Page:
from the June 2008 issue

and what of the future

In all of the hullabaloo surrounding Israel's 60th birthday too much attention was given to the past and far too little as to the future. What is clear is that high-technology innovations and companies will be the leaders of Israel's economy. It has been proven beyond any shadow of doubt that young people can find a safe future. Statistics show that record sums of money, both from Israel and overseas, are being pumped into high-tech companies. An example of the magnet like appeal that Israel holds for outsiders is the starting up of an electric car industry. Only a few short months after the company started up a model car was shown recently. More companies are going public only a few years after their founding. The Government, for its part, is allocating higher budgets in support of young companies. To get a $250,000 grants is relatively easy. The figures speak for themselves, high-tech exports account for 48% of all of this country's exports.

The high-tech sector now employs some150,000 people, about 8% of the civilian workforce but generates an estimated 15% of the country's gross domestic product. Israel tops the world in research and development spending as a percentage of GDP, at 4.4%.

The high-tech industry has been one of the most important engines of Israel's economic growth during the past 10 years.

Global tech giants including Intel (INTC), Microsoft (MSFT), Motorola (MOT), IBM (IBM), and Google (GOOG) have all established large local research and development facilities.

The pipeline from university laboratories to the market place has been shortened. All universities have research and development authorities. It is their task to move individual innovations from the campus to industry. This activity has been so successful that Harvard University has hired Tel-Aviv's expert to head head its R & D Department.

Universities are aware of the critically growing shortage of engineers and technically trained individuals. They are increasing the size of the departments and adding teaching staff.

The above factors point to a healthily growing high-tech industry.

Overlooked by observers are Israel's burgeoning defense industries. A number of years ago the skills in this field were proven when Israel Aircraft Industries. launched the Lavie jet fighter.

The high-tech industry has been one of the most important engines of Israel's economic growth during the past 10 years. Israel has proved itself to be a global leader in the production of unmanned aircraft. At one time they were used only for observation but now have a developed capability for delivering weaponry. Israeli "heads up display" helmets have been adopted by American and other air forces. A recent visit to Raphael Armaments Development Authority revealed a major capability for missiles. The UZI submachine gun has been adopted internationally by law enforcement agencies. A whole slew of missiles have been developed and these include the Gabriel naval anti-ship missile. The Barak naval surface-to-air missile, the Popeye AGM-142 air-to-surface missile, the Arrow anti-ballistic missile and the Jericho medium-range ballistic missile.

Israel is home to a world class pharmaceutical company Teva Pharmaceutical that has developed a Weizmann Institute of Science invention Copaxone, a a multiple sclerosis remission drug that should sell $2b. this year.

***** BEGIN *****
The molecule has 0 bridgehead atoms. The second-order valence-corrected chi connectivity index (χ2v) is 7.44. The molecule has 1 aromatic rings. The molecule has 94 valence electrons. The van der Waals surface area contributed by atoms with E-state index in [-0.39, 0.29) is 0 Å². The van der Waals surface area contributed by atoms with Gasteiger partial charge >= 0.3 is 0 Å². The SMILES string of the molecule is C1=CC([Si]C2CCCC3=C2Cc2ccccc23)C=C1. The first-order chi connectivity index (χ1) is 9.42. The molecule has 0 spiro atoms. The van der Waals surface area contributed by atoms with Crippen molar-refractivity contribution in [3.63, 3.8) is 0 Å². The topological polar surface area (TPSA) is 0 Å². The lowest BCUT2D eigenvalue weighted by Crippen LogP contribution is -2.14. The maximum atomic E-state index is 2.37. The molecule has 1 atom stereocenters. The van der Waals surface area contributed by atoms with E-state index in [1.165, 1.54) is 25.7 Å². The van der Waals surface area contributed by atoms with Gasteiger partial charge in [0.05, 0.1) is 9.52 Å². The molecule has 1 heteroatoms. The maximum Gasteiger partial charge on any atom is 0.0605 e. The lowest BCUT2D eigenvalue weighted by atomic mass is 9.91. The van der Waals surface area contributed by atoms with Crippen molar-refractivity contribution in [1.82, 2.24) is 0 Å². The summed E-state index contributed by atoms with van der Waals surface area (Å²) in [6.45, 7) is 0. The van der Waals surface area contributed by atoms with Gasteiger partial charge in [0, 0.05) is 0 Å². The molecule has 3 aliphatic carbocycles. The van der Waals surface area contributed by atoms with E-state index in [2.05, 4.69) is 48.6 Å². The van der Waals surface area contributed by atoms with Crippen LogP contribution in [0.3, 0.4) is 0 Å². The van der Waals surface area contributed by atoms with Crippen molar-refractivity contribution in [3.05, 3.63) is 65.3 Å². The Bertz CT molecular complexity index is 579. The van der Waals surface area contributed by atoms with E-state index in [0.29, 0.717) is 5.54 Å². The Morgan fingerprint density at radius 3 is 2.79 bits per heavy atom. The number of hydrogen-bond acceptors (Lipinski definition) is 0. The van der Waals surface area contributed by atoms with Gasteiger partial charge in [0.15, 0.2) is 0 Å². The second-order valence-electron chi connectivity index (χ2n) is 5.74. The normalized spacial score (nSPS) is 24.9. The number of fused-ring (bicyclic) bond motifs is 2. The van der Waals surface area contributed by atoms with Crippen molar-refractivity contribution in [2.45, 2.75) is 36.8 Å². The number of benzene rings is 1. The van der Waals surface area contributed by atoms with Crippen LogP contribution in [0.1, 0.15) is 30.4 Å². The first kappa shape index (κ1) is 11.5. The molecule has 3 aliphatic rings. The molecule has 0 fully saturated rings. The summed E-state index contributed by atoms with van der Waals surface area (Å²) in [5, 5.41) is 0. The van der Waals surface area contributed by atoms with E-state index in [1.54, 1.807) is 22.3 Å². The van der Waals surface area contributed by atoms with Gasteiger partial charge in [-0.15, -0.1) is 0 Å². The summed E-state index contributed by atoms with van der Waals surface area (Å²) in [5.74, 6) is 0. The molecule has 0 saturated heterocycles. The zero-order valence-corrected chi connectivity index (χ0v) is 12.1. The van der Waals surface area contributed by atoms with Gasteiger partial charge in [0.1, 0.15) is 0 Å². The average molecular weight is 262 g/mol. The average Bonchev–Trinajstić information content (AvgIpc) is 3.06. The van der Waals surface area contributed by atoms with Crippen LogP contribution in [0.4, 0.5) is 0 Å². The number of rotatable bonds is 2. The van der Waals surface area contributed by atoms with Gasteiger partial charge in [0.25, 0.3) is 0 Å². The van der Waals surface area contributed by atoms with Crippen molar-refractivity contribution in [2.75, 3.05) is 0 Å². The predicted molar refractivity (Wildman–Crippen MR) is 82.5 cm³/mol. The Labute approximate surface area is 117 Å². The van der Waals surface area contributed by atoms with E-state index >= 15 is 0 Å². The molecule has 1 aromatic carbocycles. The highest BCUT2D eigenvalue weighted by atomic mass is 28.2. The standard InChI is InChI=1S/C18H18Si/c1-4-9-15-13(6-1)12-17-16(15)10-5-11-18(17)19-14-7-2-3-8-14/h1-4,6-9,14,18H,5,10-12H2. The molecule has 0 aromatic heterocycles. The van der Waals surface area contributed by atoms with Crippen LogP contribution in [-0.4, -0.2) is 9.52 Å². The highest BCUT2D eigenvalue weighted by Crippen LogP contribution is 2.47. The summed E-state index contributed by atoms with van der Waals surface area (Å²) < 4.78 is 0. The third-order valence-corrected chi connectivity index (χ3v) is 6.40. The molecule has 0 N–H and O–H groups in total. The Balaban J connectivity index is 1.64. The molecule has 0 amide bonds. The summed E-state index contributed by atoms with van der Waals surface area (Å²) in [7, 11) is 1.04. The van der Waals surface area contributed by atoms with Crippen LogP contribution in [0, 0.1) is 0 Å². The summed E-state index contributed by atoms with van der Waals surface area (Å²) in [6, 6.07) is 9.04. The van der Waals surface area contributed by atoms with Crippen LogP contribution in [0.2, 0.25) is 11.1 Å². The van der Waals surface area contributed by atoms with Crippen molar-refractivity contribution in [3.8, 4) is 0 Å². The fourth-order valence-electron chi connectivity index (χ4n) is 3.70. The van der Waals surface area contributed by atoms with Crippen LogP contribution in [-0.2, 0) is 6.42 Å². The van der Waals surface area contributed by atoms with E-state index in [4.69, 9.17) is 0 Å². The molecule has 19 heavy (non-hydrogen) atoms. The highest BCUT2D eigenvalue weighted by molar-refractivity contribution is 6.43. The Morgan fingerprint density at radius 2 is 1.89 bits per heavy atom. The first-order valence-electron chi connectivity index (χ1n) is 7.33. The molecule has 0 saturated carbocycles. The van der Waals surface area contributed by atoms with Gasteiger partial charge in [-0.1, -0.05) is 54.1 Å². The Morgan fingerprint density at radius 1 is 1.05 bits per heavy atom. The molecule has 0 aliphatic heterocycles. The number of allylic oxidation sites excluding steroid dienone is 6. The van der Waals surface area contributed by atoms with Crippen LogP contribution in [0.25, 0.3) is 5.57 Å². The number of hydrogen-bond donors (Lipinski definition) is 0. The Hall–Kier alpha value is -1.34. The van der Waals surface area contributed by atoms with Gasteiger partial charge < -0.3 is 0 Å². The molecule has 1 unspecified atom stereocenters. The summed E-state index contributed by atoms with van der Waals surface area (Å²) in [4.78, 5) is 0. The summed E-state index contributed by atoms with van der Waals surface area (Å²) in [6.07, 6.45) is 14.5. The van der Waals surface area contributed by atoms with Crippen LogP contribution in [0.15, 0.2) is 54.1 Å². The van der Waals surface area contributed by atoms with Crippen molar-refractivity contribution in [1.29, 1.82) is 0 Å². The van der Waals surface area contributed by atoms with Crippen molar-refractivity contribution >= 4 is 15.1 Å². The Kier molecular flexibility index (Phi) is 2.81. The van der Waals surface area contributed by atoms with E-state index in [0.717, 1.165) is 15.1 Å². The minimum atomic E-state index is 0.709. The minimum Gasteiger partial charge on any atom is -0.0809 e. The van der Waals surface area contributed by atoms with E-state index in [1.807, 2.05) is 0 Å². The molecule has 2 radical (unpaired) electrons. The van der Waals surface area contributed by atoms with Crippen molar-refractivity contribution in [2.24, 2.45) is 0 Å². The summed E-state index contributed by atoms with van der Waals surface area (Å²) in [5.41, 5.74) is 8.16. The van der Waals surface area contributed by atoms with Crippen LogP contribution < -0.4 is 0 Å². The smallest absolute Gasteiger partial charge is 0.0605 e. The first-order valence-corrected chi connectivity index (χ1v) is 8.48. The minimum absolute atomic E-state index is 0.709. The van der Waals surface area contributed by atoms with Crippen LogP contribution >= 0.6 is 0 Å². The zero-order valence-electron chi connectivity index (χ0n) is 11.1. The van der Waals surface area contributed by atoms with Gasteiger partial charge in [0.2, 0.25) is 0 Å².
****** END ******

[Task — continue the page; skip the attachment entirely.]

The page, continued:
Even though it sounds like the Garden of Eden there are problems. Marketing still is problematical. Given Imaging has developed a pill that takes pictures while traversing through the colon, after a number of years of its existence it still has to reach sales of $100m. a year. To overcome this weakness Israeli companies have set up overseas subsidiaries to deal with marketing and public relations.

Biotechnology is also a weakness. Though hundreds of millions of dollars have been poured into research and development there we are still missing a world class company.

On balance the future appears to be positive. There are no obstacles to further growth of Israel's high-tech. The rewards for its participants are great enough to continue to attract newcomers and additional injections of venture capital.

The highly energetic entrepreneurial spirit is a crucial characteristic of the Israeli mindset. This is illustrated by the number of start-ups that are being created every year in the country, and it is a quality one can find in a large number of Israeli people, many of whom forged vital contacts while serving in the Israeli army. Another source of this entrepreneurial spirit might be the vital need to manage in a country with very few resources, which necessitated creating intellectual value to survive against worldwide competition. The country does not have a choice: a lack of raw materials and a limited domestic market are factors pushing companies to export sophisticated products. This entrepreneurship might also be due to the constant political turmoil that has characterized Israel all through its history. In particular, many Israelis have the capacity to react very fast and to adapt their lifestyle according to the evolution of the environment. If we take the example of tourism, which at the beginning of 2001 almost disappeared owing to the political tension between Israelis and Palestinians, it is amazing to see how people who depended upon this sector managed to change their professional and business orientation. Many of these people are now adopting a proactive attitude and are creating new businesses and opportunities. Moreover, Israelis are known to be risk takers compared to other cultures, that is, they are not afraid to go to the unknown and take a chance. If Israelis see an opportunity or an idea that can bring to a success, they will go for it.

Reprinted from the Israel High-Tech & Investment Report June 2008

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